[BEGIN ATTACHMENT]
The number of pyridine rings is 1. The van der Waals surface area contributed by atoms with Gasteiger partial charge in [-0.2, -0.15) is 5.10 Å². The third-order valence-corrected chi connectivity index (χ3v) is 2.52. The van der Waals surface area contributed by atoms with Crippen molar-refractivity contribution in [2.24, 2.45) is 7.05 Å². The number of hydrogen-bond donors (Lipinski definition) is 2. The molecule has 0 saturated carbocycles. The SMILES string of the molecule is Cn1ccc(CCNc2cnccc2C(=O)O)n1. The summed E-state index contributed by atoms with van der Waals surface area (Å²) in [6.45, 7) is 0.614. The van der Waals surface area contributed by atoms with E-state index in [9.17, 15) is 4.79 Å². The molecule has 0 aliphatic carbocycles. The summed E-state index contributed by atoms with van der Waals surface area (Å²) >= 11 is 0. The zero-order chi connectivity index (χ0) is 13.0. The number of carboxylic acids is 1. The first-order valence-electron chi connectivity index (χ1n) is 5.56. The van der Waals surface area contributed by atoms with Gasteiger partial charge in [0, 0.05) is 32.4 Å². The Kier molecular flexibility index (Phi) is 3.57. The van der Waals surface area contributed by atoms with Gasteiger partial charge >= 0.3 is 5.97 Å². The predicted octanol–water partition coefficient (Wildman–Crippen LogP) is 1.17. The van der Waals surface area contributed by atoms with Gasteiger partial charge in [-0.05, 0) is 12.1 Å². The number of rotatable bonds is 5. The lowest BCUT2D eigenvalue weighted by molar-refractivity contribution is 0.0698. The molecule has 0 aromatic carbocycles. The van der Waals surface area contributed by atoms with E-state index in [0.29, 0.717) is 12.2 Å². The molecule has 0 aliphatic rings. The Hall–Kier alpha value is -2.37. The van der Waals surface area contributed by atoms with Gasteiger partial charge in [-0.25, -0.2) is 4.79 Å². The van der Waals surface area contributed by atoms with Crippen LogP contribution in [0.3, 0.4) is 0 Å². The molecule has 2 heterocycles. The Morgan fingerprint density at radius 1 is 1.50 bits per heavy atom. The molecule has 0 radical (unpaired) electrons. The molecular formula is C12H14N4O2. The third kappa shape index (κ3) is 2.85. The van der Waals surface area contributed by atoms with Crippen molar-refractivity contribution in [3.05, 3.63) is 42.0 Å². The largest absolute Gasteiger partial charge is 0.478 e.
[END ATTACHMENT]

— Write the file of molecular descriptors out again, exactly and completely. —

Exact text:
The number of pyridine rings is 1. The van der Waals surface area contributed by atoms with Gasteiger partial charge in [-0.2, -0.15) is 5.10 Å². The third-order valence-corrected chi connectivity index (χ3v) is 2.52. The van der Waals surface area contributed by atoms with Crippen molar-refractivity contribution in [2.24, 2.45) is 7.05 Å². The number of hydrogen-bond donors (Lipinski definition) is 2. The molecule has 0 saturated carbocycles. The SMILES string of the molecule is Cn1ccc(CCNc2cnccc2C(=O)O)n1. The summed E-state index contributed by atoms with van der Waals surface area (Å²) in [6.45, 7) is 0.614. The van der Waals surface area contributed by atoms with E-state index in [9.17, 15) is 4.79 Å². The molecule has 0 aliphatic carbocycles. The summed E-state index contributed by atoms with van der Waals surface area (Å²) >= 11 is 0. The zero-order chi connectivity index (χ0) is 13.0. The number of carboxylic acids is 1. The first-order valence-electron chi connectivity index (χ1n) is 5.56. The van der Waals surface area contributed by atoms with Gasteiger partial charge in [0, 0.05) is 32.4 Å². The Kier molecular flexibility index (Phi) is 3.57. The van der Waals surface area contributed by atoms with Gasteiger partial charge >= 0.3 is 5.97 Å². The predicted octanol–water partition coefficient (Wildman–Crippen LogP) is 1.17. The van der Waals surface area contributed by atoms with Gasteiger partial charge in [-0.05, 0) is 12.1 Å². The number of rotatable bonds is 5. The lowest BCUT2D eigenvalue weighted by molar-refractivity contribution is 0.0698. The molecule has 0 aromatic carbocycles. The van der Waals surface area contributed by atoms with E-state index in [0.29, 0.717) is 12.2 Å². The molecule has 0 aliphatic rings. The Hall–Kier alpha value is -2.37. The van der Waals surface area contributed by atoms with Gasteiger partial charge in [-0.25, -0.2) is 4.79 Å². The van der Waals surface area contributed by atoms with Crippen LogP contribution in [0.3, 0.4) is 0 Å². The molecule has 2 heterocycles. The Morgan fingerprint density at radius 1 is 1.50 bits per heavy atom. The molecule has 0 radical (unpaired) electrons. The molecular formula is C12H14N4O2. The third kappa shape index (κ3) is 2.85. The van der Waals surface area contributed by atoms with Crippen molar-refractivity contribution in [3.05, 3.63) is 42.0 Å². The largest absolute Gasteiger partial charge is 0.478 e.